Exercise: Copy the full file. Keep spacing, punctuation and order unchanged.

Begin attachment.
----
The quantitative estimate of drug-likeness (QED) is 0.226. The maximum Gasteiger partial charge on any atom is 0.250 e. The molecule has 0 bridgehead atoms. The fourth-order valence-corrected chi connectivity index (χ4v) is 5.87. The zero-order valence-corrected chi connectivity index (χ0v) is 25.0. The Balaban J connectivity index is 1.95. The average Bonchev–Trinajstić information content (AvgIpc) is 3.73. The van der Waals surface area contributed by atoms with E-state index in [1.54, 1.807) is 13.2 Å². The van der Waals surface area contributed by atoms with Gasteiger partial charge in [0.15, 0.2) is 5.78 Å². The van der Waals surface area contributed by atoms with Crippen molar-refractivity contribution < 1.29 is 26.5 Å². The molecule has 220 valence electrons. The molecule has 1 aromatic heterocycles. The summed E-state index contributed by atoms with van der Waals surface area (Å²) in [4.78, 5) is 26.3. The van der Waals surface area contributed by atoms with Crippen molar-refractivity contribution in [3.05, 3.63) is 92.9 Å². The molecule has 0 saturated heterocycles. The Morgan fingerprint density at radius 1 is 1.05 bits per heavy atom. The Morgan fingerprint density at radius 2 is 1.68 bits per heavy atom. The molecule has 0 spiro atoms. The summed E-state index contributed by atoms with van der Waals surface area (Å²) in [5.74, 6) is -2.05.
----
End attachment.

The quantitative estimate of drug-likeness (QED) is 0.226. The maximum Gasteiger partial charge on any atom is 0.250 e. The molecule has 0 bridgehead atoms. The fourth-order valence-corrected chi connectivity index (χ4v) is 5.87. The zero-order valence-corrected chi connectivity index (χ0v) is 25.0. The Balaban J connectivity index is 1.95. The average Bonchev–Trinajstić information content (AvgIpc) is 3.73. The van der Waals surface area contributed by atoms with E-state index in [1.54, 1.807) is 13.2 Å². The van der Waals surface area contributed by atoms with Gasteiger partial charge in [0.15, 0.2) is 5.78 Å². The van der Waals surface area contributed by atoms with Crippen molar-refractivity contribution < 1.29 is 26.5 Å². The molecule has 220 valence electrons. The molecule has 1 aromatic heterocycles. The summed E-state index contributed by atoms with van der Waals surface area (Å²) in [4.78, 5) is 26.3. The van der Waals surface area contributed by atoms with Crippen molar-refractivity contribution in [3.05, 3.63) is 92.9 Å². The molecule has 0 saturated heterocycles. The Morgan fingerprint density at radius 1 is 1.05 bits per heavy atom. The Morgan fingerprint density at radius 2 is 1.68 bits per heavy atom. The molecule has 0 spiro atoms. The summed E-state index contributed by atoms with van der Waals surface area (Å²) in [5.74, 6) is -2.05.